As all of you know, I love to ride bareback.  Up until now, I've ridden bareback sans pad because I didn't yet know which one to buy that would meet my needs:

#1 The closest contact possible--ie. a thin sheet with a cinch and a little padding at the withers to protect the private parts in a fast stop.

#2 Something with storage possibilities for the trail.

#3 A pad that won't slip up and down hills & that keeps the rider's seat in place, too.

(Tacking up for the ride.)

When I was a kid, and the adults would only let us ride alone if we rode bareback, I felt very sorry for myself, and I thought the adults were jerks.  One day, out riding in the desert, my friends took off running back to the barn and my horse, not wanting to be left behind, followed them full-on Kentucky Derby run away. My flimsy pad "slid off", and I ended up on the ground, walking home alone. It made me hate bareback riding, and when I was finally old enough to have my own horses and saddles, I felt like I had hit payola.  No more falling off. I had a horn to hold onto and stirrups to balance myself with--yeehaw!

But a few years back, in winter, I was very cold, and putting a saddle on my horses for a short ride just seemed silly.  So, I didn't.  I went bareback and started to love it. Not only was it super warm, but I could feel the muscles in their backs--which gave me extra information and better communication.  I could feel the tensing up, the release, and the heart beating super fast (fear) or slow and steady (relaxed).  And I started to use that information to get past some big road blocks with Leah.

I'm a better rider than I was as an 11 year old.  I have better trained horses who know me, rather than my friend's super spoiled ones. A better, more balanced, seat means the pad doesn't slip.  I always blamed the pad, but in reality, I think I must have slipped off the horse and made the pad shift.

I've done a lot of research on bareback since then, and read the pros and cons, but I feel comfortable riding my horses bareback for short rides here and there.  My horses seem to love it.  There is definitely a feeling of oneness when riding bareback.  Not only can you feel their every breath, but you're also a bit more vulnerable.  You can't just ignore them and become a passive passenger.  You really have to be thinking about them and actively riding with them.  You must always pay attention to where you're placing your weight--if you don't, you get instant feedback.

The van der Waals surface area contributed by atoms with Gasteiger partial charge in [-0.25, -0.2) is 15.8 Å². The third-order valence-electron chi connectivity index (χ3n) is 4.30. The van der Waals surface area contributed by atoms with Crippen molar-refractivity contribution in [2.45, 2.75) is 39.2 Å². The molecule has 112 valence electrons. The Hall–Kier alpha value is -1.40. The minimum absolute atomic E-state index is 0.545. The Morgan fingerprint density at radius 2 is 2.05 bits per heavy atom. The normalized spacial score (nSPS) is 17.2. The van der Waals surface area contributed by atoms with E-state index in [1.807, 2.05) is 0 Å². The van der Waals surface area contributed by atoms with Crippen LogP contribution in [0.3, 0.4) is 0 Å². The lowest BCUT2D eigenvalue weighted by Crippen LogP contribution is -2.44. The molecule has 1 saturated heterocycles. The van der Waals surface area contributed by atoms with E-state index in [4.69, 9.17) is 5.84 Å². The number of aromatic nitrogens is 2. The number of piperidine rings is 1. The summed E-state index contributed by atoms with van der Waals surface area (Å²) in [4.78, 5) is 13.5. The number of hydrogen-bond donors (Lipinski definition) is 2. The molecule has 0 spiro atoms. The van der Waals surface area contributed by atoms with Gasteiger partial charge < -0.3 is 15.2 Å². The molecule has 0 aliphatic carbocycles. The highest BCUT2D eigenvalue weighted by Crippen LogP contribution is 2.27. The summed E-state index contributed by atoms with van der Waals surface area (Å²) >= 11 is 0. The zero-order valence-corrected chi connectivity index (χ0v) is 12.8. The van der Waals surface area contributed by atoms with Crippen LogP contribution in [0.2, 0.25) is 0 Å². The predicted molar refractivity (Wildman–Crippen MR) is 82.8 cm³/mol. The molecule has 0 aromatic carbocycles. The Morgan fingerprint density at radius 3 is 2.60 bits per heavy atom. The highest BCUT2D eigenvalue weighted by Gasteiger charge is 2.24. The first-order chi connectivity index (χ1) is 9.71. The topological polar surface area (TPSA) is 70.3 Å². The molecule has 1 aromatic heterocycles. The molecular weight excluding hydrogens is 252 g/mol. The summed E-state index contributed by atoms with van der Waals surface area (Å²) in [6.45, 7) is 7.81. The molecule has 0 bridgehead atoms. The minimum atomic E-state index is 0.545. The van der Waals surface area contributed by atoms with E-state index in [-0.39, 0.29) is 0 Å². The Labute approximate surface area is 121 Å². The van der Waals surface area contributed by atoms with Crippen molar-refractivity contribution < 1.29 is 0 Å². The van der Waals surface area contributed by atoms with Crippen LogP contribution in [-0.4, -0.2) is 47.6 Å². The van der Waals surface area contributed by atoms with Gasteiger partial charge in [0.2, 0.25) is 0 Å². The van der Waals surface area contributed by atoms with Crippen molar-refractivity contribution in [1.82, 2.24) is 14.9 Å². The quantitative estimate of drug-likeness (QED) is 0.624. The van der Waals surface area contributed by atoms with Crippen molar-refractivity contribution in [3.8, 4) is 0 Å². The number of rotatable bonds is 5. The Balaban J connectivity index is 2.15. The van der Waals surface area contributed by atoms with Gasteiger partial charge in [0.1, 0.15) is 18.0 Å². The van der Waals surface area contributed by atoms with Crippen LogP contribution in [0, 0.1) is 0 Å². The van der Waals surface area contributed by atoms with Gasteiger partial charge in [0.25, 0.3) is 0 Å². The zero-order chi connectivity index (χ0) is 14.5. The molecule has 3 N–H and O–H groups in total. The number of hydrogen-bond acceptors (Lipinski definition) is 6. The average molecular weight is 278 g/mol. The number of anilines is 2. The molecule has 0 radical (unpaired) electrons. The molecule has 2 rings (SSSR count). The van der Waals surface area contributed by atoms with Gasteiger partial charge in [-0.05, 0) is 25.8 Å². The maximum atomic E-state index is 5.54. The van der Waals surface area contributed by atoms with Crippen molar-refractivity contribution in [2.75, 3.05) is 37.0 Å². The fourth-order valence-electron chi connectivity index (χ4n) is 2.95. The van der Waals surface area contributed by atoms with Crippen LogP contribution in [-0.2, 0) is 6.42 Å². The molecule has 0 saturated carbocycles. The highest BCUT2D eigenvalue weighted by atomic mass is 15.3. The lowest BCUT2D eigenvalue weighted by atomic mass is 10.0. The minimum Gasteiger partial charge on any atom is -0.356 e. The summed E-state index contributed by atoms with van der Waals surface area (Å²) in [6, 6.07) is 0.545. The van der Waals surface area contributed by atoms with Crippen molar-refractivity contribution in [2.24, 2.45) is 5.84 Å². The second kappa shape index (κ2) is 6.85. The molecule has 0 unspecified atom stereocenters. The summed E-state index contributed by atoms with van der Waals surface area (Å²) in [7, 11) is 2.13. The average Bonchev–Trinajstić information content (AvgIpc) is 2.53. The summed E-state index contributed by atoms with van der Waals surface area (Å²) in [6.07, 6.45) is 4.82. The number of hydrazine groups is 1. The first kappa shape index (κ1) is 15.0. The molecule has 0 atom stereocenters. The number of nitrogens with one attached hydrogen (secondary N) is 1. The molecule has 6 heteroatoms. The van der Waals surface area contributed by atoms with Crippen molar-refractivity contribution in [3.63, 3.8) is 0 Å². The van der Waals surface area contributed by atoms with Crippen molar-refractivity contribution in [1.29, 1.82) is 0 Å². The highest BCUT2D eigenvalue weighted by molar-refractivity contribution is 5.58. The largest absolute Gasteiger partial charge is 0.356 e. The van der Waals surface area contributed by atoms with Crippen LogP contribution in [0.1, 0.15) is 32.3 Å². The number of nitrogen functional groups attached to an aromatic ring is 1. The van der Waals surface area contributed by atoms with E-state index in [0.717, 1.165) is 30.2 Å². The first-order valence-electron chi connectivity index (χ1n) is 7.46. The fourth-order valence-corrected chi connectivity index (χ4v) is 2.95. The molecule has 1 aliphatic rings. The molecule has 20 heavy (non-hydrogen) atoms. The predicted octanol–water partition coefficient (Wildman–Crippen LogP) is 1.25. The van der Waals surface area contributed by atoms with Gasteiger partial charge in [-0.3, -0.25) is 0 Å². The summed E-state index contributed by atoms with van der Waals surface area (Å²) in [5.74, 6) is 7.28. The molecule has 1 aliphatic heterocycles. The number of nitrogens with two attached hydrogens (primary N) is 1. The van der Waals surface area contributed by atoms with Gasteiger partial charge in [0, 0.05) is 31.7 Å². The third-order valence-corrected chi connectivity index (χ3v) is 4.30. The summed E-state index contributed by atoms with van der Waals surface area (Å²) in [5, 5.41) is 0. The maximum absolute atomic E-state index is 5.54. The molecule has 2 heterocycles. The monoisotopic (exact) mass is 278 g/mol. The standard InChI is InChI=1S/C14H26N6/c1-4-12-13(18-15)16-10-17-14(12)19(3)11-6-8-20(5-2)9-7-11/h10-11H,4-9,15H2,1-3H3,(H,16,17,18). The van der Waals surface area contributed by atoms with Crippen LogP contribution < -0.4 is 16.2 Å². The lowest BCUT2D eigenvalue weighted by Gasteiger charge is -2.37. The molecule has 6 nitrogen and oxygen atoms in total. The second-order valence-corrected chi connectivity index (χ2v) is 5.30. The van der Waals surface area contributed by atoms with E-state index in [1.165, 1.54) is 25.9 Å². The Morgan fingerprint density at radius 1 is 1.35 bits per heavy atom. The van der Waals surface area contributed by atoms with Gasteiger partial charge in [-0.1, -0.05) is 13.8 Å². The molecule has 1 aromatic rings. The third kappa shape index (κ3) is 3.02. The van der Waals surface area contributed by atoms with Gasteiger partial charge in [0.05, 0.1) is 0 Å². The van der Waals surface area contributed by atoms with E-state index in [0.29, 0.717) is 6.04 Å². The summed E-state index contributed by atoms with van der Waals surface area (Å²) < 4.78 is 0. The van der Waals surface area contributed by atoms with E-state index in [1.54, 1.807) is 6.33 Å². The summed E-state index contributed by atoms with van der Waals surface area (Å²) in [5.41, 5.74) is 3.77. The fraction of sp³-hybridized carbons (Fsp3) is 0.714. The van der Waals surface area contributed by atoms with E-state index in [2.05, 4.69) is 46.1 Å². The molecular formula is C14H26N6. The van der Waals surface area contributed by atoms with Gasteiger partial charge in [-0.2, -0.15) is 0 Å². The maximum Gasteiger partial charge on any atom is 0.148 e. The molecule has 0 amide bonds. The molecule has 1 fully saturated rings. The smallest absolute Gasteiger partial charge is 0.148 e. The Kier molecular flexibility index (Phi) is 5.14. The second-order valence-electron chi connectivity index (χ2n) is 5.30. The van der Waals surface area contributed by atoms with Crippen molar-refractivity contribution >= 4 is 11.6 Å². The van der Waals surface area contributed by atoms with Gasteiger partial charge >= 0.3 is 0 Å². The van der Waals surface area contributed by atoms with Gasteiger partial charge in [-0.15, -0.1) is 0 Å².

I've ridden sans pad now for years, but getting off my horses and having dirty, sweaty butts of my jeans wasn't working too well.  I needed to find a pad that imitated riding with nothing.


I want to introduce you the pad I purchased after reading many, many reviews and talking to many different equestrians who already own one--The Best Friend Bareback Pad.

(My friend is trying it out here on Cowboy.  She ordered one yesterday.)

And here is a video of the first look.

My thoughts:

The #1 thing I wanted out of this pad was for it to be thin enough that I could feel the heat from my horse, the heartbeat, and the movement of the muscles.  As I said before, I would be happy with something as thin as a sheet for that part.  This isn't as thin as a sheet, and it probably can't ever be, if you want to keep the sweat from saturating your pants.  We did a two hour ride in 50 degree weather and the seat of my pants was a little damp--so there is some sweat through--not much though.  It definitely kept my pants clean.  Bottom line: I could feel his heat, his  heartbeat, and his muscle movements very well.

The wither padding is excellent, and if you're a bareback rider, you will appreciate that. It also has a suede type top that keeps you from sliding around. It comes with an adjustable cinch with rollers--which I love. It has pockets and D rings so you can take what you need on the trail. I didn't experience any slippage, and we went up and down pretty steep hills and trotted and loped.

I could have ridden in it much longer than two hours.  I felt great when I was done.  Cowboy seemed to love it, too.  It probably gave him a little protection from my seat.  He  moved so freely and had such energy.  He even gave a little buck of happiness when we first started loping in the arena.  (It was Day 3 of his Equioxx treatment, and he was like his old, younger self.)

I like it so much that I just purchased a second to have when guests want to ride bareback with me.  I bought the blue version.

Here are some more photos from Amazon.

Note: I am not being paid for this review, and I did not receive this product from the company, I paid cold, hard cash! However, if the company reads this and wants to send me another one...I would be very appreciative! (just kidding. not kidding.)